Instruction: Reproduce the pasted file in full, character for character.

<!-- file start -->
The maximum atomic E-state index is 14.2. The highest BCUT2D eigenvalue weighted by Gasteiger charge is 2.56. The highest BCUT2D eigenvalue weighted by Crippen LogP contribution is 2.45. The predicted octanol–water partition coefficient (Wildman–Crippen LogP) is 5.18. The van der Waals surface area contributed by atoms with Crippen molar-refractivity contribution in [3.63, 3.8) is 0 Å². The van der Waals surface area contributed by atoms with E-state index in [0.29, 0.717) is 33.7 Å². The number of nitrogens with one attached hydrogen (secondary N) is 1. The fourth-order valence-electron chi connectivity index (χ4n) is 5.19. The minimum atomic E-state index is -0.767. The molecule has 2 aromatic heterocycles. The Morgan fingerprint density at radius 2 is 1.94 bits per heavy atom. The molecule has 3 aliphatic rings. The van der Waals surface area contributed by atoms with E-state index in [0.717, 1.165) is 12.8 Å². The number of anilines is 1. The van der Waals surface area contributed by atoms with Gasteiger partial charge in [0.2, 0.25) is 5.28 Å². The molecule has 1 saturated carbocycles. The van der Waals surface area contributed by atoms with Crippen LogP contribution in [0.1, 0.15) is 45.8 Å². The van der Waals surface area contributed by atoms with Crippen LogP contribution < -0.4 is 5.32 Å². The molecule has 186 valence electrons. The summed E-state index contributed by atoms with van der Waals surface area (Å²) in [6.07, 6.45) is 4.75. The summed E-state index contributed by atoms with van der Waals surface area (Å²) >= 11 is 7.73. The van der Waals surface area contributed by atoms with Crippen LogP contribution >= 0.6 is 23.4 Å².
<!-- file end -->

The maximum atomic E-state index is 14.2. The highest BCUT2D eigenvalue weighted by Gasteiger charge is 2.56. The highest BCUT2D eigenvalue weighted by Crippen LogP contribution is 2.45. The predicted octanol–water partition coefficient (Wildman–Crippen LogP) is 5.18. The van der Waals surface area contributed by atoms with Crippen molar-refractivity contribution in [3.63, 3.8) is 0 Å². The van der Waals surface area contributed by atoms with E-state index in [0.29, 0.717) is 33.7 Å². The number of nitrogens with one attached hydrogen (secondary N) is 1. The fourth-order valence-electron chi connectivity index (χ4n) is 5.19. The minimum atomic E-state index is -0.767. The molecule has 2 aromatic heterocycles. The Morgan fingerprint density at radius 2 is 1.94 bits per heavy atom. The molecule has 3 aliphatic rings. The van der Waals surface area contributed by atoms with E-state index in [0.717, 1.165) is 12.8 Å². The number of anilines is 1. The van der Waals surface area contributed by atoms with Gasteiger partial charge in [0.2, 0.25) is 5.28 Å². The molecule has 1 saturated carbocycles. The van der Waals surface area contributed by atoms with Crippen LogP contribution in [0.1, 0.15) is 45.8 Å². The van der Waals surface area contributed by atoms with Crippen LogP contribution < -0.4 is 5.32 Å². The molecule has 186 valence electrons. The summed E-state index contributed by atoms with van der Waals surface area (Å²) in [6.07, 6.45) is 4.75. The summed E-state index contributed by atoms with van der Waals surface area (Å²) >= 11 is 7.73. The van der Waals surface area contributed by atoms with Crippen LogP contribution >= 0.6 is 23.4 Å².